Drought raises stakes on Republican River

Sandbars in the Republican River near Hardy, Neb. are covered in reeds and edged in ice. (Photo by Grant Gerlock, NET News)
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January 24, 2013 - 6:30am

Kansas and Nebraska’s dispute over the Republican River continues to head for a decision by the Supreme Court. The latest chapter in the border water battle comes as many farmers are dealing with drought and planning for water restrictions.


Up and down the Republican River from Colorado, through Nebraska and Kansas, water feeds the farm economy. Irrigated fields raise more valuable crops. Local businesses sell more seed and fertilizer. The price of land goes up.

Three-quarters of Mark Taddiken’s land near Clifton, Kan. Is irrigated and he counts on the river for water.

On a cold January morning, Taddiken discussed river issues while repairing an electric fence powered from an irrigation pivot. Cattle stood with their backs to the wind and watched the 62-year-old farmer replace a fuse in the pivot’s power box.

“See that’s putting out 7 amps,” said Taddiken holding a fence tester to the wire. “That’s a hot fence. So we’re good.”

Photo by Grant Gerlock, NET News

Mark Taddiken has watched the Republican River rise and fall in north central Kansas.


Photo by Grant Gerlock, NET News

Gauges like this one near Hardy, Neb. measure the level and flow of the Republican River. The 1943 Republican River Compact gives 49% of the river's water to Nebraska, 40% to Kansas, and 11% to Colorado.

Like the nearby Republican River, the fence isn’t worth much if there is no current. Taddiken counts on the river for water but if the river level stays low, like it is now, Kansas law will require him to use much less.

“That restriction on what we can pump is probably going to cost us $500 an acre,” Taddiken said. “Like we’re standing under this pivot right now that covers 120 acres. That restriction on that one well alone would be around $60,000.”

Colorado, Nebraska, and Kansas divided the Republican River 70 years ago. But in 1943 there were only about 30,000 acres of irrigated land in the river basin. Now there’s closer to 3 million.

That’s why, Taddiken said, when it gets dry the states get protective.

“Kansas says, wait a minute, we don’t think we’re getting our fair share of water, and Nebraska said well yes you are,” Taddiken said, summarizing the border dispute. “Of course we couldn’t come to agreement on that so then we had the lawsuit.”

In a case headed for the Supreme Court, Nebraska admits to using more than their share of water during drought years in the mid-2000s. To make up for it, Kansas officials want the court to force Nebraska to permanently stop irrigation on thousands of acres. But Nebraska argues that would be overkill because water use along the river is already being reduced under new limits.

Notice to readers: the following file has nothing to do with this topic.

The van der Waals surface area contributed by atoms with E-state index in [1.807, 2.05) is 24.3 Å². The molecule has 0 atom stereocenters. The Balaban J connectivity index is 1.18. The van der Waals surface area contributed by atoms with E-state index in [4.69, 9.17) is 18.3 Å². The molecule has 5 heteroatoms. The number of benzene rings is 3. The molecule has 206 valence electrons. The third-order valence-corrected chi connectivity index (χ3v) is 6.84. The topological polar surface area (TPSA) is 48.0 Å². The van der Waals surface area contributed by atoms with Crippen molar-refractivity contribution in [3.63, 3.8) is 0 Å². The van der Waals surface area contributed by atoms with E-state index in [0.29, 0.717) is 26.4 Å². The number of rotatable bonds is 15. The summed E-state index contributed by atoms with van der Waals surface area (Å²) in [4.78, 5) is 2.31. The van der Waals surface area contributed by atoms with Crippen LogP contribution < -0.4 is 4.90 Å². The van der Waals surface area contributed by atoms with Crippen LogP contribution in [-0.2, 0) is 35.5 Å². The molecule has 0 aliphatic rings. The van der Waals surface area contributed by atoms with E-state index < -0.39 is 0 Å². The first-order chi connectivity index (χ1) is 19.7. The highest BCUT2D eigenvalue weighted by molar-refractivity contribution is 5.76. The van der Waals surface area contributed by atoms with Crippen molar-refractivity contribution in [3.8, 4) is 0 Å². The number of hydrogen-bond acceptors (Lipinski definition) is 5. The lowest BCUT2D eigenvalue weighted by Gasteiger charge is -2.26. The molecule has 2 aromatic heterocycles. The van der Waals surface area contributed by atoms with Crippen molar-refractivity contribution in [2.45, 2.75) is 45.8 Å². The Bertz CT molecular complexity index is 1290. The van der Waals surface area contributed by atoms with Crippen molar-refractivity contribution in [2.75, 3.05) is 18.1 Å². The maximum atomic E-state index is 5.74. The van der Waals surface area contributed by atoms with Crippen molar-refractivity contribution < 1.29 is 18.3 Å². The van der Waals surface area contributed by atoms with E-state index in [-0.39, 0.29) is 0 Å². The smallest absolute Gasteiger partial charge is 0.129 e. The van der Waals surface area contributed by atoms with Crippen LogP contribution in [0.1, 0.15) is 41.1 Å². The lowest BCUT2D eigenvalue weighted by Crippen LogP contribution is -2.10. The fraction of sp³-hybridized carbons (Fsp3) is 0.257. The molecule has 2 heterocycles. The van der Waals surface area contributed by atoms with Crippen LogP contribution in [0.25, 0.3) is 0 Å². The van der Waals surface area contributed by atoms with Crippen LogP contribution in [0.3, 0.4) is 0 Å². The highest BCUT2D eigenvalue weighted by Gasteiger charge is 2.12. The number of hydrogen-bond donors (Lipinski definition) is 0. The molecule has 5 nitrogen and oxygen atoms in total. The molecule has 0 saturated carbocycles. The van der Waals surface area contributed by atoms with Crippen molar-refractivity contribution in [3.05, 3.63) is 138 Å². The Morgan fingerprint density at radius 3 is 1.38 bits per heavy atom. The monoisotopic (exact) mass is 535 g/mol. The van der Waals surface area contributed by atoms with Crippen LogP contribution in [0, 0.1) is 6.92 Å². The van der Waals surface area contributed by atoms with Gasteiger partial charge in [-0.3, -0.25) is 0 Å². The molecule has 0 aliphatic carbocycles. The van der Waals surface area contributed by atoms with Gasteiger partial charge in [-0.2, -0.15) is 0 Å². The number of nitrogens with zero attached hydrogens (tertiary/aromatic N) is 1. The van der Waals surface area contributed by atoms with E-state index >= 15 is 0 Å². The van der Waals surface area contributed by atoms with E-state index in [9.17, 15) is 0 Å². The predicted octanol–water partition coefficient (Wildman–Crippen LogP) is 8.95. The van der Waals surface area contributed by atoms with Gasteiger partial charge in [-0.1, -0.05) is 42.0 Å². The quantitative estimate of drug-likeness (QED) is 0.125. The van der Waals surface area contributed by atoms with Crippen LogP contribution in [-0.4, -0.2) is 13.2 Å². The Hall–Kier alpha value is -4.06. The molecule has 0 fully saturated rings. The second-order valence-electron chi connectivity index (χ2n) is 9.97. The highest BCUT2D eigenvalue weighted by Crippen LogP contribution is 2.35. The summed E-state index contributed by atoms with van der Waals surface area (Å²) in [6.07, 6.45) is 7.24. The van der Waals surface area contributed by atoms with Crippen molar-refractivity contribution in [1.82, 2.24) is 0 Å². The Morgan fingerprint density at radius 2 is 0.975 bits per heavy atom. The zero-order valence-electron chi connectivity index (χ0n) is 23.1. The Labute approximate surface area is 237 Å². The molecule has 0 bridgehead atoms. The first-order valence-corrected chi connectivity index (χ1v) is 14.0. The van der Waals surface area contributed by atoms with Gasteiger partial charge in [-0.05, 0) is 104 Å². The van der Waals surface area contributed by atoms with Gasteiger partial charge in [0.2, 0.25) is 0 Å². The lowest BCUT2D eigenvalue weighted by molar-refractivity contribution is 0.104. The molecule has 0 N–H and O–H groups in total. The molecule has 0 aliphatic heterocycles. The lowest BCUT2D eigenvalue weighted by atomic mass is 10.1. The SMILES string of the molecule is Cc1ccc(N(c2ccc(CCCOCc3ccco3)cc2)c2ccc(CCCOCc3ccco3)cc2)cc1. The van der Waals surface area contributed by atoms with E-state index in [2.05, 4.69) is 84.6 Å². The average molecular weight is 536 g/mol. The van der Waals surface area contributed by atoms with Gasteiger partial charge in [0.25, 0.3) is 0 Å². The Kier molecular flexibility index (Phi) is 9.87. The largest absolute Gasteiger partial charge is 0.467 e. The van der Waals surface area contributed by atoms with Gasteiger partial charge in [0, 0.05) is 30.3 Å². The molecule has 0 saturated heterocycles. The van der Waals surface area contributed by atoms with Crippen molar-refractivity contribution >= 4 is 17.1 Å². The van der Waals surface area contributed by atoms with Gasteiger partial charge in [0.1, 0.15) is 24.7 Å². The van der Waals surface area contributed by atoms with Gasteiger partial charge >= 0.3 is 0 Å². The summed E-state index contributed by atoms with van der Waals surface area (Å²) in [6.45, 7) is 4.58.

Mike Jess, the former director of Nebraska’s Department of Natural Resources, said this year could be a genuine test for that claim. After the state’s driest year on record in 2012, Jess said Nebraska can prove its case.

“If Nebraska misses the mark by a wide margin I suppose it’s entirely possible that Kansas will be back knocking on the door of the Supreme Court,” Jess said.

Photo by Grant Gerlock, NET News

The water line on the dam of Harlan County Lake shows the reservoir's normal water level.


Photo by Grant Gerlock, NET News

Steve Snyder of Republican City, Neb. fishes for crappie through the lake ice. Snyder said the low water helps fishing in the short term, but threatens the health of the lake.

 

The drought was a disaster for the Republican River and its reservoirs. Stretches of the river ran dry. The water level plummeted at Harlan County Lake, the river’s main reservoir in Nebraska. A white line on the lake’s rocky dam shows where the water level is supposed to be. At the beginning of 2013, the reservoir held just over half of the amount of water it held in January 2012.

Jasper Fanning does not want to see another dry year like that. Fanning is manager of the Upper Republican Natural Resources District (URNRD) in southwestern Nebraska. To save water, The URNRD  has taken some land off of irrigation and has proposed cuts for everyone else. It also built a controversial new pipeline to put water back in the river in dry years.

The $12 million Rock Creek project will pull water from an underground aquifer and dump it in the creek where it can eventually flow on to Kansas and keep Nebraska in the clear.

“We can operate it at about 12,000 gallons-a-minute,” said Fanning. And the plan is to pump more than three billion gallons through the pipeline this year.

A group of Nebraska irrigators is suing the state for approving the Rock Creek project and a larger one near North Platte. Their argument is similar to one made by Kansas. They claim when the aquifer is overused, water is pulled away from the river and their irrigation canals. They think the pipeline is an unsustainable answer. But Fanning said that depends on what you’re trying to sustain.

“The difference is if we shut down 26,000 acres, that’s roughly $13 million of direct economic hardship in these times on those individuals who  own those wells,” Fanning said.

Back near Clifton, Kan., Mark Taddiken said he understands what his upstream neighbors in Nebraska are fighting for.

“It’s not a good deal for those folks up there,” Taddiken said. “They’ve put in those systems depending on that water. It would be a curtailment for them or a loss for them, but only to the point that they’re giving us our fair share.”

No doubt you could hear the same thing on the other side of the border.

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